An Inquest was held last evening, at the Dove and Olive Branch, Kent-street, East, on the body of John Thompson, late Steward of the ship John, which was found cast upon the shore, on the afternoon preceding.  From the evidence it appeared, that deceased's conduct had not been quite correct on board the Ship, the Captain spoke to him on the subject, on Sunday, after which deceased absconded; he had gone to the house of Mrs. Todd, a laundress on Bunkers' Hill, whom he asked for lodgings; she having no convenience told him so, but allowed him to remain there during the night, and in the morning procured lodgings for him, at the house of Sarah Johnson, Cambridge-street.  He appeared to be quite well until Tuesday evening, when he became low in spirits, and fancied various wild and strange things; he got some work on Wednesday, at his trade (a cabinet maker) when he returned in the evening he took tea, and went to bed; about eleven o'clock he got up, threw on his cloak and went out; he was not again seen, until the body was washed ashore on Thursday, on Patten's Wharf, Darling Harbour.  How or in what way he came into the water there was no evidence to show.  The Jury returned a verdict, Found Drowned.

An Inquest was held on Thursday, at the Three Tuns, King street, on the body of a man named John Denton, who died suddenly on the same morning; he had been residing in the Domain.  It was found upon the post mortem exanimation, that the liver, hear and lungs, were in a very diseased state.  The Jury returned a verdict of Died by the Visitation of God.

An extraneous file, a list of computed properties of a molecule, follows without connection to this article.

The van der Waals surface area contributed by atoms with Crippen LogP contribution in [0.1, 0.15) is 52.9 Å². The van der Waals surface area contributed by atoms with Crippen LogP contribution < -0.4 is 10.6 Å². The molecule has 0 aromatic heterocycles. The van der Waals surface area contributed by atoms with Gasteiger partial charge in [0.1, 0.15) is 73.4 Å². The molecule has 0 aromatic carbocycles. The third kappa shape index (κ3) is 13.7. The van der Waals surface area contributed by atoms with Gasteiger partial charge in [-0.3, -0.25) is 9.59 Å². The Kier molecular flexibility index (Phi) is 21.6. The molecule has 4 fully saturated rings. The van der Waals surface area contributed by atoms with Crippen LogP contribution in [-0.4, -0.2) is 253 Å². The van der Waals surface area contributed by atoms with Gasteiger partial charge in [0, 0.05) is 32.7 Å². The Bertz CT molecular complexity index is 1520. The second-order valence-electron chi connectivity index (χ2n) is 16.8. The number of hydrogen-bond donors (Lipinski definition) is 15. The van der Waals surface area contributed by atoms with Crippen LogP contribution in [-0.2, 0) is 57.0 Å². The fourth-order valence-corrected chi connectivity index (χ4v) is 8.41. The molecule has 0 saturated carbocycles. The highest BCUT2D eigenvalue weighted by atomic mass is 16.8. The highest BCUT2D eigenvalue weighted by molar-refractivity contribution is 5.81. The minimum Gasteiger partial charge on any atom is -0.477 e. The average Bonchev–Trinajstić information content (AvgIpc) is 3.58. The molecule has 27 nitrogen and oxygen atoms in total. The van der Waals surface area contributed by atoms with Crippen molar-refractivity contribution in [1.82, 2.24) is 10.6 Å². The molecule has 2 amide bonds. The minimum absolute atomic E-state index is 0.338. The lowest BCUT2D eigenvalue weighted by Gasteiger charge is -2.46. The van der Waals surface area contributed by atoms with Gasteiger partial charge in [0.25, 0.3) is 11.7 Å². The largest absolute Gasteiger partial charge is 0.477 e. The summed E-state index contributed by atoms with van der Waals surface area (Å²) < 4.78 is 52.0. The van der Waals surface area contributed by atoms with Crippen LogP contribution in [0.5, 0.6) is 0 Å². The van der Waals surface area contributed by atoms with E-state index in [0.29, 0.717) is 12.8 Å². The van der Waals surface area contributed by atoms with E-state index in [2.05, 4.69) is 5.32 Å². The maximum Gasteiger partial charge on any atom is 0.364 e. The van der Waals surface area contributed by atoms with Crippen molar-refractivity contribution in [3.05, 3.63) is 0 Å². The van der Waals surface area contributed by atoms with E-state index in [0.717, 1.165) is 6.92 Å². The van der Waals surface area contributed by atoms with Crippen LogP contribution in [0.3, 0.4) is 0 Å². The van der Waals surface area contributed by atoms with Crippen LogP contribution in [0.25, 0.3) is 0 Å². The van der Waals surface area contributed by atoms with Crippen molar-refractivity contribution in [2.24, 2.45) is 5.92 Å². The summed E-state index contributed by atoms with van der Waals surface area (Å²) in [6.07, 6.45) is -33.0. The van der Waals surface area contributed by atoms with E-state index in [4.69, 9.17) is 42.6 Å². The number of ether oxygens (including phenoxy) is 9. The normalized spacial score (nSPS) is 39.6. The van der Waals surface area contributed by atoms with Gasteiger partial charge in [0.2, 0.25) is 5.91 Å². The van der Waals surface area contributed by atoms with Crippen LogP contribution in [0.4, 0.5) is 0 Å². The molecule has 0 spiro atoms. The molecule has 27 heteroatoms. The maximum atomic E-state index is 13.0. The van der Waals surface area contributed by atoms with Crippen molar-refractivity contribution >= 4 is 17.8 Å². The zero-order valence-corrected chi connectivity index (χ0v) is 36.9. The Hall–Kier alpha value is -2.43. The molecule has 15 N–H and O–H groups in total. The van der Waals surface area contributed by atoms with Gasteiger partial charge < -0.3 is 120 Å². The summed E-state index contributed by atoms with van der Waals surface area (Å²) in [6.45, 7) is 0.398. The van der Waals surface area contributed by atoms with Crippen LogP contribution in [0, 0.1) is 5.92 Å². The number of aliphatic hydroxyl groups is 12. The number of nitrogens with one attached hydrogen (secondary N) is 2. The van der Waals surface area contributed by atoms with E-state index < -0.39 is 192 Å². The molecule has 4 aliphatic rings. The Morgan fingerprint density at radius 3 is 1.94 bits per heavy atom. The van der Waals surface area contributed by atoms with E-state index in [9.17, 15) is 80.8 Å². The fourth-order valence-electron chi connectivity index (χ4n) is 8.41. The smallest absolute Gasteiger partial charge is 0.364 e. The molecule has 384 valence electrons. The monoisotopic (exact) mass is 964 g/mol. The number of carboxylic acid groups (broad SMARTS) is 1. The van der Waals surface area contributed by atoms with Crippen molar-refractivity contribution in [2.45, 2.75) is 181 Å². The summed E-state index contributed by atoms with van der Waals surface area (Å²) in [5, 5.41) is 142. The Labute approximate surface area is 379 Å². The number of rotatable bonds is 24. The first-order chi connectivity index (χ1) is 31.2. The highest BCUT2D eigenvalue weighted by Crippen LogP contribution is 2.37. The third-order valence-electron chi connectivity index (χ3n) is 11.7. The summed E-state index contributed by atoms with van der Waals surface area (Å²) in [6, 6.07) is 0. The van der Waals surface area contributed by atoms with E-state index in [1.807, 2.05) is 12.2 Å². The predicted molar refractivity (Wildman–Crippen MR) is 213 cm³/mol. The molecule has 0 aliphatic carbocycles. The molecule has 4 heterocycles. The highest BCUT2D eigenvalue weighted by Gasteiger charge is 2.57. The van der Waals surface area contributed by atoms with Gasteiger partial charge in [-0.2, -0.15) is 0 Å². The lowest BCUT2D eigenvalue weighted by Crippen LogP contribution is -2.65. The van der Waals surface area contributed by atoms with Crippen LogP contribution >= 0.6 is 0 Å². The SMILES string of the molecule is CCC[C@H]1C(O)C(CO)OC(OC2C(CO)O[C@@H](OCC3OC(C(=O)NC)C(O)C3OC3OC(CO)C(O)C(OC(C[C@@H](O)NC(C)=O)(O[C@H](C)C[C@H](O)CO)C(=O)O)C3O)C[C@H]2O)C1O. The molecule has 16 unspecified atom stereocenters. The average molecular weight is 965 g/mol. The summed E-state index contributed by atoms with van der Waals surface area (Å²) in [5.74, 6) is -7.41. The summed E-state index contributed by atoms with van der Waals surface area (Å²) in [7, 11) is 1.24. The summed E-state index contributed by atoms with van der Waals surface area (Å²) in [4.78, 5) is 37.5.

THE AUSTRALIAN, Tuesday 20 October 1835

An Inquest was held on Friday last, at the Dove and Olive Branch, in Kent-street, on the body of a man of the name of John Thompson, of the ship John, who was found drowned on the shore of Cockle Bay, the previous day.  It appeared that he had disagreed with his captain, and left the ship---and went to lodge at the house of a woman named Johnson in Cambridge street; here he exhibited much lowness of spirits and flightiness of manner; and on Wednesday night after having had his tea and went to bed, he got up at eleven o'clock and went out in his cloak.  He was not seen  since till his body was found as above.  Verdict---"Found Drowned."

An Inquest was also held the previous day at the Three Tuns, King street, on the body of John Denton, who died suddenly that morning; the deceased had been residing in the Domain and upon a post mortem examination it was found that his heart and lungs were in a diseased state.  Verdict---"Died by the visitation of God."


THE AUSTRALIAN, Tuesday 27 October 1835

A melancholy accident occurred at the Ferry at Penrith, on Saturday week.  A constable with three men from the Stockade at Evan, were crossing the river in the Ferry Boat, when they were swamped, and three out of the four were drowned.  The constable, who was one of them, has left a family of six children unprovided for.


R v Nocton [1835] NSWSupC 87


R v Hayden [1835] NSWSupC 88


R v Jeffries [1835] NSWSupC 89


THE AUSTRALIAN, Tuesday 10 November 1835


Yesterday morning at nine o'clock, William Jeffreys under went the extreme penalty of the law at the usual place.  Jeffreys had been convicted of the wilful murder of his overseer (he being then in an iron-gang.) ...


The Sydney Monitor, Wednesday 11 November 1835